2 Thessalonians 1:5-10: “This is evidence of the righteous judgment of God, that you may be considered worthy of the kingdom of God, for which you are also suffering—since indeed God considers it just to repay with affliction those who afflict you, and to grant relief to you who are afflicted as well as to us, when the Lord Jesus is revealed from heaven with his mighty angels in flaming fire, inflicting vengeance on those who do not know God and on those who do not obey the gospel of our Lord Jesus. They will suffer the punishment of eternal destruction, away from the presence of the Lord and from the glory of his might, when he comes on that day to be glorified in his saints, and to be marveled at among all who have believed, because our testimony to you was believed.”
Revelation 6:15-17: “Then the kings of the earth and the great ones and the generals and the rich and the powerful, and everyone, slave and free, hid themselves in the caves and among the rocks of the mountains, calling to the mountains and rocks, ‘Fall on us and hide us from the face of him who is seated on the throne, and from the wrath of the Lamb, for the great day of their wrath has come, and who can stand?’”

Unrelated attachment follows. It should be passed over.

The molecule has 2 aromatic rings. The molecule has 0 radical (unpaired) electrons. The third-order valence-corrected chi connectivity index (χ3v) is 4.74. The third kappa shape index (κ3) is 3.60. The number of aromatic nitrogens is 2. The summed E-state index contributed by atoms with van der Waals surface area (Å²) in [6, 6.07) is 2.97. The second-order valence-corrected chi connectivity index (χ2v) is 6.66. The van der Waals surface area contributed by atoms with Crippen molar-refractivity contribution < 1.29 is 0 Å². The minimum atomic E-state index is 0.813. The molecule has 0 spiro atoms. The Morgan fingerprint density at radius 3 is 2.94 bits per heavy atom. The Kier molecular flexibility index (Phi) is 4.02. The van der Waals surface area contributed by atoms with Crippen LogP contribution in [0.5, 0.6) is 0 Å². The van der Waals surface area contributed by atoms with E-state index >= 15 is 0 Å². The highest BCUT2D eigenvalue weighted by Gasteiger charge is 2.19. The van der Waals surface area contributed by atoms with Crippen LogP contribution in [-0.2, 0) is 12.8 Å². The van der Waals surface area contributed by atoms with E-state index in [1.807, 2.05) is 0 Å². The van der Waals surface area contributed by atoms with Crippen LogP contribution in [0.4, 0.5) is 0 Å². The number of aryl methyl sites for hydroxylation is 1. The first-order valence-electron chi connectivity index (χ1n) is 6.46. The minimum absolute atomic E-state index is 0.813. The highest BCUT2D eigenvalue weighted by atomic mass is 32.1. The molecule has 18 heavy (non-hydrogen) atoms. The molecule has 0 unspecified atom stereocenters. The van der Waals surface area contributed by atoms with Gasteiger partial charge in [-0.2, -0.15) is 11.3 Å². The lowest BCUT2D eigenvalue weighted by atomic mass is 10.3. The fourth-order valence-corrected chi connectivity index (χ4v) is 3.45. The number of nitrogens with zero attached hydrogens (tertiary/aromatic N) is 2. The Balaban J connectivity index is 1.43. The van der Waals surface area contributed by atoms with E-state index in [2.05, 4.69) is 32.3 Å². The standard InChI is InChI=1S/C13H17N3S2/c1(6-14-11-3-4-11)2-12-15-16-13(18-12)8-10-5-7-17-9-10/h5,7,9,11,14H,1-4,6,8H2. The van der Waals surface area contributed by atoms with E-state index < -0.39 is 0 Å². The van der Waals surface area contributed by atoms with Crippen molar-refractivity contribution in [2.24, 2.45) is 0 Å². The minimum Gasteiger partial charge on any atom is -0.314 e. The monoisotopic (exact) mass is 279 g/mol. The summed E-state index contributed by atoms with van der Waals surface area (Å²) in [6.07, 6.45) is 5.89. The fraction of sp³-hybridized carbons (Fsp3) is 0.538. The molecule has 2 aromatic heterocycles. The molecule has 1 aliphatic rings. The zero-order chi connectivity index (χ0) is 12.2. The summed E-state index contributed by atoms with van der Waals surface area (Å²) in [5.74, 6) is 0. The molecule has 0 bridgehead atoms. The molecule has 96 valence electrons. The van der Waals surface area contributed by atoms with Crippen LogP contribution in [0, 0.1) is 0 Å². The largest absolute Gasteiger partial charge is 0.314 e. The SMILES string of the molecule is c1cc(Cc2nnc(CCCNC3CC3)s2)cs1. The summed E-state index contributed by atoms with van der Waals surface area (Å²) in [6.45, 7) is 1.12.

Revelation 16:5-7: “And I heard the angel in charge of the waters say, ‘Just are you, O Holy One, who is and who was, for you brought these judgments. For they have shed the blood of saints and prophets, and you have given them blood to drink. It is what they deserve! And I heard the altar saying, ‘Yes, Lord God the Almighty, true and just are your judgments!’”
Revelation 19:11-16: “Then I saw heaven opened, and behold, a white horse! The one sitting on it is called Faithful and True, and in righteousness he judges and makes war. His eyes are like a flame of fire, and on his head are many diadems, and he has a name written that no one knows but himself. He is clothed in a robe dipped in blood, and the name by which he is called is The Word of God. And the armies of heaven, arrayed in fine linen, white and pure, were following him on white horses. From his mouth comes a sharp sword with which to strike down the nations, and he will rule them with a rod of iron. He will tread the winepress of the fury of the wrath of God the Almighty. On his robe and on his thigh he has a name written, King of kings and Lord of lords.”